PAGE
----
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Transgender Student Will Appeal Judge’s Order Against Him In Restroom Case

A federal judge had indicated previously that he would rule against Gavin Grimm, who is seeking to use the boys’ restroom at his school. U.S. District Court Judge Robert G. Doumar ruled against Grimm on Friday, four days before school is to start.

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Lawyers for Gavin Grimm said the 16-year-old rising junior will appeal a federal judge’s order Friday that denies him the right to use the boys’ restroom when he returns to high school in his rural Virginia county next week.

Grimm will ask the 4th Circuit Court of Appeals for a preliminary injunction against the Gloucester County School Board while the case proceeds in a lower federal court, Josh Block, an ACLU staff attorney representing Grimm, told BuzzFeed News.

“We are deeply disappointed with the court’s decision, and expect it will be reversed on appeal,” Block told BuzzFeed News.

“As a result of the decision," he continued, "Gavin will have to start the school year under a demeaning and stigmatizing policy that relegates him to separate restrooms from his peers. We will appeal as quickly as possible to ensure that Gavin does not have to endure this harmful and stigmatizing policy a single day more than necessary.”

In his two-page order Friday, U.S. District Court Judge Robert G. Doumar said he was denying Grimm’s request for an injunction — as he indicted he would at a July 27 hearing. Doumar's order states that a memorandum “detailing the reasons for the denial swill be forthcoming shortly.”

In December, the Gloucester County School Board passed a resolution that restricts single-sex facilities to students with a matching “biological gender.” The policy — apparently aimed specifically at Grimm, the only openly transgender student in the rural Virginia district — also provided three gender-neutral restrooms for students who don’t want to use their assigned single-sex restrooms.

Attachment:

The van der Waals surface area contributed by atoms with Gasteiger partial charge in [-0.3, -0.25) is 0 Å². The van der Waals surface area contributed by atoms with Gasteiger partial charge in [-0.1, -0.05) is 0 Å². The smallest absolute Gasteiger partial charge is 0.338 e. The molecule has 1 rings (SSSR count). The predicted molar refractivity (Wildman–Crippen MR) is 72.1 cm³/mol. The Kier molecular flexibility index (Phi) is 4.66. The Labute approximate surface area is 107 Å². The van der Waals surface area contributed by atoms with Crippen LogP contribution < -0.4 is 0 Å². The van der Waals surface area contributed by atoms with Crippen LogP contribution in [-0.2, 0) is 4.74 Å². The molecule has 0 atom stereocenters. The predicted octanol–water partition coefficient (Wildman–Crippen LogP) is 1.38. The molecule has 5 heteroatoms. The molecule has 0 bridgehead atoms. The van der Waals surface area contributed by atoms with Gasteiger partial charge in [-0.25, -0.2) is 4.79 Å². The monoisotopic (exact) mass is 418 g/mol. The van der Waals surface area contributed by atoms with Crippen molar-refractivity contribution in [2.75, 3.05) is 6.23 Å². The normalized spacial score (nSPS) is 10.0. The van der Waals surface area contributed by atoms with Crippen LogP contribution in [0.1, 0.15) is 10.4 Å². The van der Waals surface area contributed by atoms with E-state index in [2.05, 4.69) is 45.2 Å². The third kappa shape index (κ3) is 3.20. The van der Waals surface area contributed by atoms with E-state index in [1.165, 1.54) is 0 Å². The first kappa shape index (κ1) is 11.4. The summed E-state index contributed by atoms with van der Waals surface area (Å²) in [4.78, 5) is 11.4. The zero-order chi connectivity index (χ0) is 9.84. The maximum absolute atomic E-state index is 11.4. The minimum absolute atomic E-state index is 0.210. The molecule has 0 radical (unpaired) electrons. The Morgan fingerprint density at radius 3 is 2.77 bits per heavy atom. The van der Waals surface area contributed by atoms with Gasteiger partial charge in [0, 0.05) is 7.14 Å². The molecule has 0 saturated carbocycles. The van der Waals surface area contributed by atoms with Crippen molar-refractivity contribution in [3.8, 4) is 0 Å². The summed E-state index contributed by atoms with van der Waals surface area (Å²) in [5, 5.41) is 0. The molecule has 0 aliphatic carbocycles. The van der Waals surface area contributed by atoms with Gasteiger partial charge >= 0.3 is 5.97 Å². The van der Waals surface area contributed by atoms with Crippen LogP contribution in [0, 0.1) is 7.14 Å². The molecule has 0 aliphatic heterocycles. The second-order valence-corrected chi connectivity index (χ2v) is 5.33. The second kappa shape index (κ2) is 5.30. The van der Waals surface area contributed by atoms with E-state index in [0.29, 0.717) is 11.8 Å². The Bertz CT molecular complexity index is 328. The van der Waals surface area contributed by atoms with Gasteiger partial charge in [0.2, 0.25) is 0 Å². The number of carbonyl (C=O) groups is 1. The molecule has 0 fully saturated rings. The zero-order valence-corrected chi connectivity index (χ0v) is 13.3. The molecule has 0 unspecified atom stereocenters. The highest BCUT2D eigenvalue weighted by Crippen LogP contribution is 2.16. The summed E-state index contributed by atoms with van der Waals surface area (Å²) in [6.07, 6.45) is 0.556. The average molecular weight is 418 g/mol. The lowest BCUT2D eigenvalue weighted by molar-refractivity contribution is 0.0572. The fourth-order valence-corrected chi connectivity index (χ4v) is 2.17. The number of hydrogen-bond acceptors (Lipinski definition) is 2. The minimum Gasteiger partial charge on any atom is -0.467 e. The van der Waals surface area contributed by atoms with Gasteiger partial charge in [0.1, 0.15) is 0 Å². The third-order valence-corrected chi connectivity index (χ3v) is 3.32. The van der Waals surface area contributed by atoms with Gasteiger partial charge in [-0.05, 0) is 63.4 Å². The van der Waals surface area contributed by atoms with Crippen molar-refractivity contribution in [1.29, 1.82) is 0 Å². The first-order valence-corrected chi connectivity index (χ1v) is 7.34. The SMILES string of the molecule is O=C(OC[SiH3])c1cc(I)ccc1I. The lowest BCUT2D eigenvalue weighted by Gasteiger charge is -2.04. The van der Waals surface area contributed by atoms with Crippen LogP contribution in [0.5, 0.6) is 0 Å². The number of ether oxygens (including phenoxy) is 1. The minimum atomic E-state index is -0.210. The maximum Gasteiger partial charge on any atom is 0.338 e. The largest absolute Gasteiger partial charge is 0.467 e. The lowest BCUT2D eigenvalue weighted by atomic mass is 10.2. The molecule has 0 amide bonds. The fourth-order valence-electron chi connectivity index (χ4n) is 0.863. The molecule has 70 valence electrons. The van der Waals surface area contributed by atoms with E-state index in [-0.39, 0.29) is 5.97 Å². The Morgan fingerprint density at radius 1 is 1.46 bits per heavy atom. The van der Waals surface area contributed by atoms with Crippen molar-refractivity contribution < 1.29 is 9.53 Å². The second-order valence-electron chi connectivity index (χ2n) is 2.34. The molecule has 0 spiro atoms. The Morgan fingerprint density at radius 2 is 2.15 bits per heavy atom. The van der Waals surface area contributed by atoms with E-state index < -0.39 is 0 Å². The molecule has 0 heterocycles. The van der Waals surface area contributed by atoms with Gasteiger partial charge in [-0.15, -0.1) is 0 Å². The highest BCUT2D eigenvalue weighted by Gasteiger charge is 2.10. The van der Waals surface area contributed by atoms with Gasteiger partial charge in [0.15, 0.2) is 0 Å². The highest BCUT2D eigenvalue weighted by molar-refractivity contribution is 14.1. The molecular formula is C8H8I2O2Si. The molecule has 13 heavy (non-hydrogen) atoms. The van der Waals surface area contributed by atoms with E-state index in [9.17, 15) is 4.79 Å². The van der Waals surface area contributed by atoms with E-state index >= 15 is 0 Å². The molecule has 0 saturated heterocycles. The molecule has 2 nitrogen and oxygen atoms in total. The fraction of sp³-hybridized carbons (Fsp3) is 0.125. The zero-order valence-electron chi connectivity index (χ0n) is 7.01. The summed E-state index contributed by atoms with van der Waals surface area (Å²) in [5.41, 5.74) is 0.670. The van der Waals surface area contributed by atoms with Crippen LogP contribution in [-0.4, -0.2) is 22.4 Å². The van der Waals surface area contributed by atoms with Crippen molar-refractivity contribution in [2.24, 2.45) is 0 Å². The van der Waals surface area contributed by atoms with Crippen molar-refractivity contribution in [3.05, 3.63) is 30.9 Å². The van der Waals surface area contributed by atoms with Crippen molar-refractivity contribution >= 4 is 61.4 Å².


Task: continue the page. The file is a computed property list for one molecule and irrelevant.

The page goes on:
Grimm filed a lawsuit against the school board in June, saying the policy was harmful and stigmatizing. He is due to return to school on Sept. 8.

At the July hearing, Doumar dismissed one of Grimm’s key legal arguments. Grimm had argued he must be allowed to use school bathrooms that correspond with his gender identity under Title IX of the Education Act of 1972, which bans discrimination based on sex. The federal government has weighed in repeatedly in recently years to say Title IX bans transgender discrimination as a form of sex discrimination.

Doumar indicated he would consider another one of Grimm’s arguments if the case proceeds to trial — a constitutional argument for equal protection. However, Doumar warned Grimm’s lawyers, “[Y]ou have an uphill battle.”

The Gloucester County School Board had filed a motion to dismiss the case outright; Doumar has not issued a written order on that issue but he indicated at the July hearing he would not grant that request, either.

Dominic Holden is a political reporter for BuzzFeed News and is based in New York.

Contact Dominic Holden at dominic.holden@buzzfeed.com.

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